Gold bottles with ace of spades logos sat cozy in buckets of ice on the table. A posh restaurant in Newark, Delaware allowed for the Lady and the Gentleman to enjoy a meal together for the second time. The Lady, redbone with curly blonde hair, wore a plain black dress. The Gentleman, dark-skinned, sported diamond cufflinks and a navy silk suit and tie. From a distance, it would appear as if the couple exchanged sweet nothings and words of affection. This vision veered from what actually occurred.
This time I had had enough. Boycotts and demonstrations at least drew humor. There were no CD’s, tapes, or vinyl to crush underfoot or rollover with heavy machinery. Across the social networks, my stock had risen. I had two and half million friends, three million followers, and had over half a million snaps traded. Life was good. But not everyone liked my style. I demanded respect from those who despised me, however. “Dett Wyler, why must you?” They’d ask. I told them straight up and down that the reason that I had infused my music with such bravado and swagger was to show that a white man can be just as forceful and aggressive on the mic as his colored contemporaries. But I digress. My birth name is Robert Silenski. I’m totally Polish (I think, I still haven’t traced my full ancestry) but both my parents are Poles. I’ve chosen the name Dett Wyler as my stage name to pay homage to my favorite classical composer, Mr. Robert Nathaniel Dett. It’s pure coincidence that we share the same first name. So, I took his last name because it's so uncommon as a surname and would be cool as a first name. The Wyler part was to throw people off a bit. Like, “Is this guy German? He’s not even spelling it right.” That always made me chuckle.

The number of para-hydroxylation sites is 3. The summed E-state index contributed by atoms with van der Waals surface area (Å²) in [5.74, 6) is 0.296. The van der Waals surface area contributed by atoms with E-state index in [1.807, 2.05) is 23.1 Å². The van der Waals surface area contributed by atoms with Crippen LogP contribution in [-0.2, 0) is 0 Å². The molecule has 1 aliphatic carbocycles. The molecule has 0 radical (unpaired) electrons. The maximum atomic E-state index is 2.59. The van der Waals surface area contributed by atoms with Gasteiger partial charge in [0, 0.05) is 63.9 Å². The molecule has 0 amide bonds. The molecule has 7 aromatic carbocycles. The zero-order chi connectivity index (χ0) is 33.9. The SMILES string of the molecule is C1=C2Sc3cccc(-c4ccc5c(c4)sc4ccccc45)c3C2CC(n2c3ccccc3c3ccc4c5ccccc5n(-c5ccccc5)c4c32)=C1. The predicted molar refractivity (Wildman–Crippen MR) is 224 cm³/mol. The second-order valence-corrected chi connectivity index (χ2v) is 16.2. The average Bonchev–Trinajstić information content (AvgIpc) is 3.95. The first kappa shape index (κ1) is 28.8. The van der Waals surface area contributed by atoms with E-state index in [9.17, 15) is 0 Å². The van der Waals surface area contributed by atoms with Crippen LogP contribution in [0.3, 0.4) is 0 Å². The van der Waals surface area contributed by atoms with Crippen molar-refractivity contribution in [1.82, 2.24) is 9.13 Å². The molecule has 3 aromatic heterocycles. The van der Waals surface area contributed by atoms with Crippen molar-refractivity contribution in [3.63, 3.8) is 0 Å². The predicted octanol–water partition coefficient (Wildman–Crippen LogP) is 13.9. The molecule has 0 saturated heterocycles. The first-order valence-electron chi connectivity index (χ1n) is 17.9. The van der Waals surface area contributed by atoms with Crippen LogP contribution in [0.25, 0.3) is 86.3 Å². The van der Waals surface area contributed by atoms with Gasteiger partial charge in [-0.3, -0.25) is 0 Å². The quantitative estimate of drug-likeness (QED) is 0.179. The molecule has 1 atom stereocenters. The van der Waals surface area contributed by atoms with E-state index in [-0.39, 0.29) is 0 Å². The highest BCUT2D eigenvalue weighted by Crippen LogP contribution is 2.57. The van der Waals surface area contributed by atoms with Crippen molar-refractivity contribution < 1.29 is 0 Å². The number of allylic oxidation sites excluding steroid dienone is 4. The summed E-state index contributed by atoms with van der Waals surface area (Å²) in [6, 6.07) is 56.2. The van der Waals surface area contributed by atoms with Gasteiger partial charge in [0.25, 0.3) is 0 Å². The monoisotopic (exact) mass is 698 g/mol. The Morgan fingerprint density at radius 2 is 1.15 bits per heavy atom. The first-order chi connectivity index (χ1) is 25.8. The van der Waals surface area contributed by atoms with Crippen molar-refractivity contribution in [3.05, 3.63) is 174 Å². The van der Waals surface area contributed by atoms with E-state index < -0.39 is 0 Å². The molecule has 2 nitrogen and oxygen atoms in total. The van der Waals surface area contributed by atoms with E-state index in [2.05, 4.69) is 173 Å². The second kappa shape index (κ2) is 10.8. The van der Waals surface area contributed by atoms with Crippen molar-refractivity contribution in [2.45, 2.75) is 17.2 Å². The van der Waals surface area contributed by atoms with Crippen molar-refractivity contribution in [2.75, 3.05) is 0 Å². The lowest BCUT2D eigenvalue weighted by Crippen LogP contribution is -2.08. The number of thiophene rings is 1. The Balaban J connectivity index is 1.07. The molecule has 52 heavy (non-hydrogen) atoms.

She cleaned her hands in a basin by the sink in her laboratory; the cleansing was more than to scrub off bacteria that may have been on her hands (although that may’ve been the case). This was a spiritual purging. This was the recognition of doing a work of excellence. It represented a clearing of all the faults that might lie between her fingers, the palms, and the backs of her hands. It represented the washing of all of the negativity leveled against her. Kalia Satterwhite scrubbed until the bubbles formed thick bands of foam around her hands, wrists, and forearms. She rinsed. After applying a paper towel, she slid on some gloves and set to work. What she worked on did not involve liquid chemicals per se. But it was the act of preparing to fashion something of greatness, of wonder. Kalia put the last pieces of this machine that she had been working on for the past 12 years together. It looked like one of those machines at the airport from previous ages that completed a full-body scan, except this one did not imply public humiliation. No. This machine would be the key to eliminating pain in human beings forever, for the most part anyway.